Vivian Nguyen co-founded Sciencious with her brother when she was just 12 years old. /Courtesy Vivian Nguyen

With the help of my older brother, I first started a STEM article publication platform. The vision was that students could share their scientific ideas and perspectives in this inclusive platform and then get feedback from us who have more experience in STEM education in Australia. In the beginning, I quickly began to realize that we need more members in our team who have different perspectives and different experiences. So, I started to gather students from my school, and then around the world, to obtain their perspectives.

After hearing from my peers, I realized that not all students in their communities have experience in writing, reading and even understanding scientific articles. It occurred to me that reading articles or writing articles might not be the best way to educate and inspire children, especially those who digest information in different ways through different learning styles.

I started to brainstorm different inclusive learning platforms that deliver STEM education. I then expanded to 30 chapters worldwide — U.S.A., Colombia, Vietnam, Thailand, Canada, U.A.E., U.K. and Japan — with each of the chapters represented by one of our members, to bring STEM closer to children who don’t have access to computers. Sciencious does all sorts of things such as fundraising, STEM book drives, workshops and freelance tutoring. We started a YouTube channel where we create experiment videos for visual learners and podcasts for auditory learners. Then, we expanded more in a competitive way, like hackathon workshops and conferences where we foster collaboration among peers and among other innovative syllabuses.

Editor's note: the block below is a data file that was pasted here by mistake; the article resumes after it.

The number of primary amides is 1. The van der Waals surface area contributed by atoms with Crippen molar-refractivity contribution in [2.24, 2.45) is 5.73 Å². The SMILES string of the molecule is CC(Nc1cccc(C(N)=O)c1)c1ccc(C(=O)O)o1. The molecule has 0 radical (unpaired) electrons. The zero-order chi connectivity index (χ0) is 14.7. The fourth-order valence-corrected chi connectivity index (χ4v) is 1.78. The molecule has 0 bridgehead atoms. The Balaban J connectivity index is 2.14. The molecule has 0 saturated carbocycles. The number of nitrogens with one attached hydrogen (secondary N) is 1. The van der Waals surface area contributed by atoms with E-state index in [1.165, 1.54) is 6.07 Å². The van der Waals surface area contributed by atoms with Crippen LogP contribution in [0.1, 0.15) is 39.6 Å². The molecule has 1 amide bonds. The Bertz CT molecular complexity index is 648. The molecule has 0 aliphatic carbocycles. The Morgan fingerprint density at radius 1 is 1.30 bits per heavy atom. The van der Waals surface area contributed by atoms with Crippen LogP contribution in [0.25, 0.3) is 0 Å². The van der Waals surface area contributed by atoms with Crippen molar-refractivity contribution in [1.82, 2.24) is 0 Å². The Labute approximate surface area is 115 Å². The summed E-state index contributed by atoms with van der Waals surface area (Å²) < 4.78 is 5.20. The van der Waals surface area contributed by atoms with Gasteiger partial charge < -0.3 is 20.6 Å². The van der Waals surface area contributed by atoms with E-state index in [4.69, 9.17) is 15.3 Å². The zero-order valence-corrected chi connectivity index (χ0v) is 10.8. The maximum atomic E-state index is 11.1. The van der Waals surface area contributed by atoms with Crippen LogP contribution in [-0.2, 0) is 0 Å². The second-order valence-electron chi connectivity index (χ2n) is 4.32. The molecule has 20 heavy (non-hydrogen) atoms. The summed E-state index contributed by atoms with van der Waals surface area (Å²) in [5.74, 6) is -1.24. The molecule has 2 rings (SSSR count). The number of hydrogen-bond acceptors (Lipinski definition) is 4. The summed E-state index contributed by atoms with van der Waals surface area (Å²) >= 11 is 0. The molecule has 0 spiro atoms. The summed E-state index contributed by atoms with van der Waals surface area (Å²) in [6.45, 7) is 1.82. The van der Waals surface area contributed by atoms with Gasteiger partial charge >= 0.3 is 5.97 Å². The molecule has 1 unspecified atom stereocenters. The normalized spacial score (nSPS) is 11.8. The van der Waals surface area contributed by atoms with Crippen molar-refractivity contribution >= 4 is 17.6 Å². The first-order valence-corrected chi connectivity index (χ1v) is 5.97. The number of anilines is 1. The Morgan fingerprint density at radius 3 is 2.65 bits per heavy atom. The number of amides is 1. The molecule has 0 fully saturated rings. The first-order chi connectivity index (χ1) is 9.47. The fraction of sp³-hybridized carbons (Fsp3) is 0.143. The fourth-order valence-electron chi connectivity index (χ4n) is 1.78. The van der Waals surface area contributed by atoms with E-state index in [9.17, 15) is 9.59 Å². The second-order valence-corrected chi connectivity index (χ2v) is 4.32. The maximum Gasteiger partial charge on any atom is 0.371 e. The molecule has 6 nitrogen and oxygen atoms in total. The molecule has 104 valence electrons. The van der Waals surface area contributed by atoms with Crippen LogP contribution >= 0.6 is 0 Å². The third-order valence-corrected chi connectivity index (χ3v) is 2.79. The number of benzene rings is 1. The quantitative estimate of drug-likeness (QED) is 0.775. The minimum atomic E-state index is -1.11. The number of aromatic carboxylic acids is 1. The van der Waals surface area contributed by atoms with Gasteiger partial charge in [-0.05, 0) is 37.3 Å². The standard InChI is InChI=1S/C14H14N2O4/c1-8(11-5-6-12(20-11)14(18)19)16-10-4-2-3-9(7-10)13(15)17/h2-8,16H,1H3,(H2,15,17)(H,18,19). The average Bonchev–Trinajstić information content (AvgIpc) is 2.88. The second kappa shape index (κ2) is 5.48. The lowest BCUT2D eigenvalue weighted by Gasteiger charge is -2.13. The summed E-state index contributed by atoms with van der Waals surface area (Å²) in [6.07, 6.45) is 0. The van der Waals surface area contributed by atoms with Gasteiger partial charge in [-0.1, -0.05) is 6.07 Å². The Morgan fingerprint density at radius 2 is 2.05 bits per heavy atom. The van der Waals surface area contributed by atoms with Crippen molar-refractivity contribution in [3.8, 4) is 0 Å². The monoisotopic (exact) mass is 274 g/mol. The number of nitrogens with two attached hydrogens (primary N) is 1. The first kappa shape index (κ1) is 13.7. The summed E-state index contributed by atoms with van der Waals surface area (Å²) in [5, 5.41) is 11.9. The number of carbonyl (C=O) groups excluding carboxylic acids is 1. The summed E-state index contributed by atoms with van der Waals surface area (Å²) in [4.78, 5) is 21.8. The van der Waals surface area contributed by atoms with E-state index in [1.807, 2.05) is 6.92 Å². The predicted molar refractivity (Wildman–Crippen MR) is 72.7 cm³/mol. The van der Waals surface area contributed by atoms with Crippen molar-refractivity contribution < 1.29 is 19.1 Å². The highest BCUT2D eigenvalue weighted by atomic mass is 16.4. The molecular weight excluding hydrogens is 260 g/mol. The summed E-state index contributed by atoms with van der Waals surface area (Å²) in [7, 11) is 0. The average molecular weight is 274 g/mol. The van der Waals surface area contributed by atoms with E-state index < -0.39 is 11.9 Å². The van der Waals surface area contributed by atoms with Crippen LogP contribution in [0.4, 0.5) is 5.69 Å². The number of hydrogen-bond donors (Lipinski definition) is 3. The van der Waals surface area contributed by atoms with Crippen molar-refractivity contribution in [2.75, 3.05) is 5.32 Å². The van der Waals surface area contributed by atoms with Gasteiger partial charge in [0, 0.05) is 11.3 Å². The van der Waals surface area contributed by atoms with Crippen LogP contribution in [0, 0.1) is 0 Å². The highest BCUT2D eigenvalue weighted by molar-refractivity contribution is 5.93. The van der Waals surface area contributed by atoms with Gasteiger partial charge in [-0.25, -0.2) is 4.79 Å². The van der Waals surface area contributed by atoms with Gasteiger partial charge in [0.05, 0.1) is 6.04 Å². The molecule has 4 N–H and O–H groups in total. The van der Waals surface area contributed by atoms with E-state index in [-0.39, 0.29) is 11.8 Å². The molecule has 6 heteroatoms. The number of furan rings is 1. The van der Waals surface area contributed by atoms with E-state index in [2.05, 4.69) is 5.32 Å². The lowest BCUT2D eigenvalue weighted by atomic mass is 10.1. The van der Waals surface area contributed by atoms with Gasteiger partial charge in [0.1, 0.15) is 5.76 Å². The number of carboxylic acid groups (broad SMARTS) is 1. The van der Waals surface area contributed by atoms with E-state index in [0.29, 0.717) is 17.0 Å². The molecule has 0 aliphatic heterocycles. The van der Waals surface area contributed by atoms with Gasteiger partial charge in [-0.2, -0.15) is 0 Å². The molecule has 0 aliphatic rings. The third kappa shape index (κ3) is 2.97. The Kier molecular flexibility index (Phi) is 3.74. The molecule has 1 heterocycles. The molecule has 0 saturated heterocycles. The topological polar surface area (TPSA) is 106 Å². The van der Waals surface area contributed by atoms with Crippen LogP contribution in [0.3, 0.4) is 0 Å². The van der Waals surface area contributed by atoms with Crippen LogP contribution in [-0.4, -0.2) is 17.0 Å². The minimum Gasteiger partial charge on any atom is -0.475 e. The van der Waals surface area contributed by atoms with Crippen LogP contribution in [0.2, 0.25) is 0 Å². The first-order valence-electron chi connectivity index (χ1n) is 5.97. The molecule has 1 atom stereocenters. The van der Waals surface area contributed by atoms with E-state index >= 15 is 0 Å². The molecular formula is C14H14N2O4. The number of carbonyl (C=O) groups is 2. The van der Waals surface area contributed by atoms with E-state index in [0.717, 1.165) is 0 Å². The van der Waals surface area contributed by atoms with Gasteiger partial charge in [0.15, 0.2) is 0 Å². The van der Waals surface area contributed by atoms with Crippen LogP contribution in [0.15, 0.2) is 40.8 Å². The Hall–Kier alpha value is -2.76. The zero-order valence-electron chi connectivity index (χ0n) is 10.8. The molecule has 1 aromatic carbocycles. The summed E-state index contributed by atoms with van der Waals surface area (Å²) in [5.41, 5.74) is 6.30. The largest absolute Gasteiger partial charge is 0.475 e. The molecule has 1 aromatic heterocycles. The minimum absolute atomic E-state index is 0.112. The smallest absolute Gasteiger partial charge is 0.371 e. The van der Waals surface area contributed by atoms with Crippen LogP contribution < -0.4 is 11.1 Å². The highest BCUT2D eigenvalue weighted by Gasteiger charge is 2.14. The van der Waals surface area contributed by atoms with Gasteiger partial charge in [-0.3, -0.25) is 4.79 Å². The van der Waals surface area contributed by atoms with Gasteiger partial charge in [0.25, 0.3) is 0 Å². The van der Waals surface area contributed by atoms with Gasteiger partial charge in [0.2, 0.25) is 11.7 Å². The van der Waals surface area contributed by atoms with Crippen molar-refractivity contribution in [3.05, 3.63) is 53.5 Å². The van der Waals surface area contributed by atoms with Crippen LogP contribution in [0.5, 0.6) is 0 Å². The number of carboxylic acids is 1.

What about science and other STEM subjects excites you?

My older brother was into STEM first, and he realized that my grandmother suffered from this disease that related to biochemical engineering. As he was trying to understand the disease better, he realized that the quality education in Australia allowed him to utilize what he learned in classrooms to potentially develop a certain products or medicine that could help the medical communities to solve the problem that my grandmother is currently facing.

I was very inspired by that. I too started getting more into science and visiting libraries more regularly to learn more. First, I started getting interested in astronomy, but I realized that to understand the universe, you need to understand physics. So, I started to do astrophysics, and that’s what got me into science. It’s really interesting because I always have this drive to find answers that no one has figured out yet, and maybe those answers might help the development of technology or the development of society.